Wood; W. 54 3/8 in. (138.2 cm), L. perpendicular to keyboard 18 1/4 in. (46.3 cm), H. of case 4 in. (10.1 cm)
Purchase, The Crosby Brown Collection of Musical Instruments, by exchange, Rogers Fund, The Barrington Foundation, Inc. Gift, and Gifts of George Bashlow, Mr. and Mrs. Jason Berger, in honor of Angna Enters, Risa and David Bernstein, Carroll C. Beverly, and Garry S. Bratman, Miss Alice Getty, Mrs. Harold Krechmer, Helen C. Lanier, Burt N. Pedersen, John Solum, and Erica D. White, by exchange, 1986 (1986.239)
Clavichords were built as far back as the early fifteenth century, and perhaps earlier. This most personal, simplest, and quietest of European keyboard instruments was the perfect vehicle for music pedagogy, keyboard practice, and composition throughout its 400-year history. The action of the clavichord is relatively simple: the finger depresses a key which, working as a lever, causes its opposite end to rise so that a metal tongue (or tangent) hits a metal string, causing it to resonate. When the key is released, the string is damped. The clavichord is very quiet compared to the harpsichord or piano because of the inefficiency of its sound production, with the tangent hitting the string at the end of its resonating length, rather than in the middle. The tangent mechanism, however, allows a player to achieve a range, albeit narrow, of louder and softer tones as well as special effects like bebung, a form of vibrato, so that the clavichord was and is valued for its intimate expressiveness. Earlier clavichords were fretted, that is, a single string might be used to create several different notes, depending on where a tangent struck it. Unfretted clavichords, with a single note per string, came into use in the late seventeenth century.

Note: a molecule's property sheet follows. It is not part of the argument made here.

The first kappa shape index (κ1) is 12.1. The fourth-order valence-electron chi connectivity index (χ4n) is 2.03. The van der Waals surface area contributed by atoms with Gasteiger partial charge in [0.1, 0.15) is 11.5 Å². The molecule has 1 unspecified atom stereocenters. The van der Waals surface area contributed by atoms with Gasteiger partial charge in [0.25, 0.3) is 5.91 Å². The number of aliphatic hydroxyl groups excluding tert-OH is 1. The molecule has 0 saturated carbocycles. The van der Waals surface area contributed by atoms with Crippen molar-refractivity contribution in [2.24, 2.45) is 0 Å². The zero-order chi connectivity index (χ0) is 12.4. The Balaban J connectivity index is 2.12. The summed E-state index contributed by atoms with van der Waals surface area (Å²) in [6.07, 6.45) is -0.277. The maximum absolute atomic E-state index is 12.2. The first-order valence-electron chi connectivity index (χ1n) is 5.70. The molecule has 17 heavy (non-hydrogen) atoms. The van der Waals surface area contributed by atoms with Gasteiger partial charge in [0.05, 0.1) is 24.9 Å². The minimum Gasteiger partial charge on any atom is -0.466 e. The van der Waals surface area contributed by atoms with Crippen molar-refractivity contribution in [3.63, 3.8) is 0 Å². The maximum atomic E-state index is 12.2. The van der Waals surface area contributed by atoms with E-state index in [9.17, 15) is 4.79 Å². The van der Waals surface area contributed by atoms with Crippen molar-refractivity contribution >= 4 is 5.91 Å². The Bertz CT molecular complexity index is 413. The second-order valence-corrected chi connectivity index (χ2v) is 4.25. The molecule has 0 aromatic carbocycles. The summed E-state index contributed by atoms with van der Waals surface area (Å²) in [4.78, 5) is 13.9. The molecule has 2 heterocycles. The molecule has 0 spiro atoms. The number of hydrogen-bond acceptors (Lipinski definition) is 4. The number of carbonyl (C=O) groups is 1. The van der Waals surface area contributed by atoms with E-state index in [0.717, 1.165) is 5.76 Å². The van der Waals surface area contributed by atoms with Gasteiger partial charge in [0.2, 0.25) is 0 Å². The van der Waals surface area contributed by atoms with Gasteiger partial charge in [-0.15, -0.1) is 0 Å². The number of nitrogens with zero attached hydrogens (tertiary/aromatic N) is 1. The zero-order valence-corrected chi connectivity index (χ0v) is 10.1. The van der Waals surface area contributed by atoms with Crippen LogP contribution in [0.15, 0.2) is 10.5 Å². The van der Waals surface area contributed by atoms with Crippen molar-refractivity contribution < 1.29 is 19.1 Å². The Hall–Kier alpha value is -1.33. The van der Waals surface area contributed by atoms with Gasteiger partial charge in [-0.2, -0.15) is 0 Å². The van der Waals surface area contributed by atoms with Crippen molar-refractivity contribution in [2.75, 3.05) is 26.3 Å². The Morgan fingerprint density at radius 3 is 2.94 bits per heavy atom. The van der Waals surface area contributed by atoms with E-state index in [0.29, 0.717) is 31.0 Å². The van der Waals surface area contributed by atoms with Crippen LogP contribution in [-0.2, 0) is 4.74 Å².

This unfretted instrument, one of two known clavichords by Kintzing, is equipped with a pantalon stop, an unusual feature consisting of a second row of tangents under the keyboard that aided in sustaining tones.